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Should I be concerned if my child brags a lot?

Michele Borba
Psychology
There’s a bad attitude spreading among kids these days and it’s got a name: arrogance. No child is born arrogant, yet more kids are bragging about their accomplishments and comparing their possessions and achievements to others’.

This disturbing trend, which I attribute in large part to our competitive, materialistic and “praise-aholic” culture, is not only unbecoming, it also doesn’t lead to lasting friendships.

The good news is that kids can learn to curb their arrogance, and it’s up to the caring adults in their lives to show them how.

Don’t get me wrong: I’m not belittling any child’s talents or skills. This issue isn’t about what a kid can do or how he looks. It’s about his preoccupation with being center stage, making sure everyone knows just how great he is. And researchers report that this childhood need, if left unchecked, will remain a pattern in adulthood as well.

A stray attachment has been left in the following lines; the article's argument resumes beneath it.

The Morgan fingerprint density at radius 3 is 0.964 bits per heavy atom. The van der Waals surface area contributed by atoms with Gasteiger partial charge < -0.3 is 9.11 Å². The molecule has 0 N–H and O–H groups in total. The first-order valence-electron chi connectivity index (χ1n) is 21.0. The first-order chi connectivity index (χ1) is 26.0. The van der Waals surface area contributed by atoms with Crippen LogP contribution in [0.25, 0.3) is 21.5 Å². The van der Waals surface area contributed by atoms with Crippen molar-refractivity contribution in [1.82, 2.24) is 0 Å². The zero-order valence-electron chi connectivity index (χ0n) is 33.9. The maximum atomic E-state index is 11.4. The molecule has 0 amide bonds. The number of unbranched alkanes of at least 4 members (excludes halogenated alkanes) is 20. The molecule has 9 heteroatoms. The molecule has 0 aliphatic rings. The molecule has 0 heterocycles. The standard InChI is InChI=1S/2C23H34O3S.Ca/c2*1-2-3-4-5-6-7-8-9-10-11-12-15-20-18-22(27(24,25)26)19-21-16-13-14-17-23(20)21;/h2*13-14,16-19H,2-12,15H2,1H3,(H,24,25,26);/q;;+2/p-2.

A child’s sense of self-worth should not be contingent upon earning approval and accolades from others. The best self-esteem is internalized, with the child gaining a sense of pride and inner confidence in accomplishing something for the simple joy of doing it on his own.
The Big Book of Parenting Solutions: 101 Answers to Your Everyday Challenges and Wildest Worries

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The Big Book of Parenting Solutions: 101 Answers to Your Everyday Challenges and Wildest Worries

Today show's Michele Borba's cures for difficult childhood behaviors In this down-to-earth guide, parenting expert Michele Borba offers advice for dealing with children's difficult behavior and hot...

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Important: This content reflects information from various individuals and organizations and may offer alternative or opposing points of view. It should not be used for medical advice, diagnosis or treatment. As always, you should consult with your healthcare provider about your specific health needs.